SACRAMENTO, Calif. – The California Department of Water Resources (DWR) is using an innovative, helicopter-based technology to gather information about the state’s groundwater aquifer structure to support drought response and the implementation of the Sustainable Groundwater Management Act (SGMA).

DWR’s use of airborne electromagnetic (AEM) surveys advances Governor Newsom’s Water Resilience Portfolio goal of using technology to support the State’s understanding of groundwater resources.

“The data collected during these surveys will provide a better understanding of California’s groundwater systems, and in turn support more informed and sustainable groundwater management and drought preparedness and response approaches,” said Steven Springhorn, DWR’s SGMA Technical Assistance Manager.

Beginning April 24, 2022, DWR will conduct AEM surveys of groundwater basins in Colusa, Butte, Glenn, Tehama, Shasta, Humbolt, Sierra, and Plumas counties, specifically in Colusa, Butte, Wyandotte Creek, Vina, Los Molinos, Corning, Red Bluff, Antelope, Bowman, Bend, Millville, South Battle Creek, Anderson, Enterprise, Eel River Valley, and Sierra Valley groundwater basins.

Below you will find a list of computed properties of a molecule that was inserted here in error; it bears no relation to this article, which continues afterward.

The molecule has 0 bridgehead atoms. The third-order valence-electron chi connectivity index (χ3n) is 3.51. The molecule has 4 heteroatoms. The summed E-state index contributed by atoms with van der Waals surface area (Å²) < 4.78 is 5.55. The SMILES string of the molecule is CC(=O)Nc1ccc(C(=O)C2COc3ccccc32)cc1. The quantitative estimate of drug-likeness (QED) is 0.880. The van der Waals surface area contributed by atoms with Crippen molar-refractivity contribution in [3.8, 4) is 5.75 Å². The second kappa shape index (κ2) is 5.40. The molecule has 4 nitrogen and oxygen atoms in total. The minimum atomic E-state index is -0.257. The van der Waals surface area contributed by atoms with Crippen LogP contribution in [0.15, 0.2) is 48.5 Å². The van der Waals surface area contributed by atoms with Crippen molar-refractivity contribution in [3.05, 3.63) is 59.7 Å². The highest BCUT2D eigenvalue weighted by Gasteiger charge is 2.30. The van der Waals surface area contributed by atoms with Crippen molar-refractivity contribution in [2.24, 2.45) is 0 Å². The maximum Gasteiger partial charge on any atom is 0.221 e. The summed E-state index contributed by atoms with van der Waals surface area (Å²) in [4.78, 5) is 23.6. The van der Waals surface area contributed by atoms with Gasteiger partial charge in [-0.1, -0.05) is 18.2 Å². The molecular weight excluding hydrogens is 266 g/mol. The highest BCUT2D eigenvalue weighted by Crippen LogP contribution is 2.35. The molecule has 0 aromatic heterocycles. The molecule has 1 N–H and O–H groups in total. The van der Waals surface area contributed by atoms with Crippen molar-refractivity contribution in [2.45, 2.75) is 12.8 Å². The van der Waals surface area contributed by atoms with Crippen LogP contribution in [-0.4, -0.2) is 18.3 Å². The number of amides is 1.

AEM surveys will be conducted over the next several years in high- and medium-priority groundwater basins around the state, where data collection is feasible. The survey schedule can be accessed from DWR’s AEM webpage or directly from the following link: 

During the surveys, a low-flying helicopter tows a large hoop with scientific equipment approximately 100 feet above the ground surface. The helicopter, flown by experienced and licensed pilots, will make several passes over the survey areas and may be visible to residents.

Survey data creates an image of the subsurface down to a depth of about 1,000 feet below ground surface and provides information about large-scale aquifer structures and geology. This information supports the implementation of local groundwater sustainability plans (GSPs), which can help local agencies sustainably manage groundwater during drought. For more information, please watch DWR’s short 2-minute video on the introduction to the AEM method, provided in both English and Spanish.

YouTube video

The AEM method is safe, and surveys have been conducted successfully in several locations throughout California. Surveys will be conducted during daylight hours only, and the helicopter will not fly over businesses, homes, other inhabitable structures, or confined animal feeding operations. The helicopter operator follows all established Federal Aviation Administration rules and regulations and their highest priority is public safety. Experienced pilots, who are specially trained for the low-level flying required for geophysical surveys, will operate the helicopter.

DWR encourages residents to get involved in their local groundwater management activities and GSP implementation through your groundwater sustainability agency (GSA). Information about local GSAs can be found on the SGMA portal.

For more information about the AEM surveys, visit DWR’s AEM project website. For questions, please email